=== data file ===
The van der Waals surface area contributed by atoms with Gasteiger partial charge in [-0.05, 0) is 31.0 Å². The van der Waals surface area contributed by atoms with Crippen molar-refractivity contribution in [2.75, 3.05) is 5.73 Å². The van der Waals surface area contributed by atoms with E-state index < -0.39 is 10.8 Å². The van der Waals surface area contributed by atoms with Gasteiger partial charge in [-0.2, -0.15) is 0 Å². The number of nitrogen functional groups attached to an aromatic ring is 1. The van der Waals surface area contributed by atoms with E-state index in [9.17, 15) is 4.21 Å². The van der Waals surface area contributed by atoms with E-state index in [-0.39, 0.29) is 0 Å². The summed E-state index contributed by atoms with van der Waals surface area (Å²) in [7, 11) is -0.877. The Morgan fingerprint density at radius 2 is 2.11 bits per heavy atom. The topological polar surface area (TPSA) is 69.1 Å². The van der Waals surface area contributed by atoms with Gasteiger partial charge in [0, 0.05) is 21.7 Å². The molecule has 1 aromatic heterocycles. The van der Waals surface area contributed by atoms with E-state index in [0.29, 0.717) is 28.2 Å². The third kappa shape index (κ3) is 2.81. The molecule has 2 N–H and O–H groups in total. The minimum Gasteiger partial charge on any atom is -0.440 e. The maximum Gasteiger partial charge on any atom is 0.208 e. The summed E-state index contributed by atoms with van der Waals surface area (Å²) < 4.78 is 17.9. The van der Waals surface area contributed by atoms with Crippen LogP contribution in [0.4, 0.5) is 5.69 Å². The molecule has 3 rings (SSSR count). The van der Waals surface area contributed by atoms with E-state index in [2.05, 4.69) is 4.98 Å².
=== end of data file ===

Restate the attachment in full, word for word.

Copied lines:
The van der Waals surface area contributed by atoms with Gasteiger partial charge in [-0.05, 0) is 31.0 Å². The van der Waals surface area contributed by atoms with Crippen molar-refractivity contribution in [2.75, 3.05) is 5.73 Å². The van der Waals surface area contributed by atoms with E-state index < -0.39 is 10.8 Å². The van der Waals surface area contributed by atoms with Gasteiger partial charge in [-0.2, -0.15) is 0 Å². The number of nitrogen functional groups attached to an aromatic ring is 1. The van der Waals surface area contributed by atoms with E-state index in [9.17, 15) is 4.21 Å². The van der Waals surface area contributed by atoms with E-state index in [-0.39, 0.29) is 0 Å². The summed E-state index contributed by atoms with van der Waals surface area (Å²) in [7, 11) is -0.877. The Morgan fingerprint density at radius 2 is 2.11 bits per heavy atom. The topological polar surface area (TPSA) is 69.1 Å². The van der Waals surface area contributed by atoms with Gasteiger partial charge in [0, 0.05) is 21.7 Å². The molecule has 1 aromatic heterocycles. The van der Waals surface area contributed by atoms with E-state index in [0.29, 0.717) is 28.2 Å². The third kappa shape index (κ3) is 2.81. The molecule has 2 N–H and O–H groups in total. The minimum Gasteiger partial charge on any atom is -0.440 e. The maximum Gasteiger partial charge on any atom is 0.208 e. The summed E-state index contributed by atoms with van der Waals surface area (Å²) < 4.78 is 17.9. The van der Waals surface area contributed by atoms with Crippen LogP contribution in [0.4, 0.5) is 5.69 Å². The molecule has 3 rings (SSSR count). The van der Waals surface area contributed by atoms with E-state index in [2.05, 4.69) is 4.98 Å².